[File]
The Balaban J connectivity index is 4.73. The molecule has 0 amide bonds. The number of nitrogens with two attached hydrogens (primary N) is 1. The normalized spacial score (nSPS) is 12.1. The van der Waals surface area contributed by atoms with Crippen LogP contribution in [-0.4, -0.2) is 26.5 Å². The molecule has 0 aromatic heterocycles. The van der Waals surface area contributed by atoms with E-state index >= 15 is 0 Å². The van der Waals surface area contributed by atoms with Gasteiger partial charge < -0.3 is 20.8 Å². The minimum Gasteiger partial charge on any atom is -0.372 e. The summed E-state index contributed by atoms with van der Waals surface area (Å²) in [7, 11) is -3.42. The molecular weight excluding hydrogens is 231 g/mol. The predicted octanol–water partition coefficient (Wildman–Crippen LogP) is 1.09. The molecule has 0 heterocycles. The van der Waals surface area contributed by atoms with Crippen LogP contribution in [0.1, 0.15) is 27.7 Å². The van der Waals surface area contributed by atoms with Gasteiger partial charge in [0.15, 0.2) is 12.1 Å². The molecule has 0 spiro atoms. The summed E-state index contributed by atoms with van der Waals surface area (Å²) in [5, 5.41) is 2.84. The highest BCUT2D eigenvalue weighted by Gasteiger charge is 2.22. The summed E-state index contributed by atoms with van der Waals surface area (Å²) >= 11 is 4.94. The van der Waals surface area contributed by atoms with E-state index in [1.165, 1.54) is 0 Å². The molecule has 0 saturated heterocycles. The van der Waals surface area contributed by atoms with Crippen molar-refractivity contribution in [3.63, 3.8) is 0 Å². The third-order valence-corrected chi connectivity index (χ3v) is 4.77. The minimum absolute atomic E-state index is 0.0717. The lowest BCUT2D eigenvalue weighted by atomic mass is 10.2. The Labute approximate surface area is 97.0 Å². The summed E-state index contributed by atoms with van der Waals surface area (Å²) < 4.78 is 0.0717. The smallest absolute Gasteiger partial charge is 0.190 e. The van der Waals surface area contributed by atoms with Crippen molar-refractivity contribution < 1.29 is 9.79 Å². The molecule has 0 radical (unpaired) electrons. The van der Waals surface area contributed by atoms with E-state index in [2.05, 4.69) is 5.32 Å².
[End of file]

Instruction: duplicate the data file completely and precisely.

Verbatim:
The Balaban J connectivity index is 4.73. The molecule has 0 amide bonds. The number of nitrogens with two attached hydrogens (primary N) is 1. The normalized spacial score (nSPS) is 12.1. The van der Waals surface area contributed by atoms with Crippen LogP contribution in [-0.4, -0.2) is 26.5 Å². The molecule has 0 aromatic heterocycles. The van der Waals surface area contributed by atoms with E-state index >= 15 is 0 Å². The van der Waals surface area contributed by atoms with Gasteiger partial charge < -0.3 is 20.8 Å². The minimum Gasteiger partial charge on any atom is -0.372 e. The summed E-state index contributed by atoms with van der Waals surface area (Å²) in [7, 11) is -3.42. The molecular weight excluding hydrogens is 231 g/mol. The predicted octanol–water partition coefficient (Wildman–Crippen LogP) is 1.09. The molecule has 0 heterocycles. The van der Waals surface area contributed by atoms with Crippen LogP contribution in [0.1, 0.15) is 27.7 Å². The van der Waals surface area contributed by atoms with Gasteiger partial charge in [0.15, 0.2) is 12.1 Å². The molecule has 0 spiro atoms. The summed E-state index contributed by atoms with van der Waals surface area (Å²) in [5, 5.41) is 2.84. The highest BCUT2D eigenvalue weighted by Gasteiger charge is 2.22. The summed E-state index contributed by atoms with van der Waals surface area (Å²) >= 11 is 4.94. The van der Waals surface area contributed by atoms with E-state index in [1.165, 1.54) is 0 Å². The molecule has 0 saturated heterocycles. The van der Waals surface area contributed by atoms with Crippen molar-refractivity contribution in [3.63, 3.8) is 0 Å². The third-order valence-corrected chi connectivity index (χ3v) is 4.77. The minimum absolute atomic E-state index is 0.0717. The lowest BCUT2D eigenvalue weighted by atomic mass is 10.2. The Labute approximate surface area is 97.0 Å². The summed E-state index contributed by atoms with van der Waals surface area (Å²) < 4.78 is 0.0717. The smallest absolute Gasteiger partial charge is 0.190 e. The van der Waals surface area contributed by atoms with Crippen molar-refractivity contribution < 1.29 is 9.79 Å². The molecule has 0 radical (unpaired) electrons. The van der Waals surface area contributed by atoms with E-state index in [2.05, 4.69) is 5.32 Å².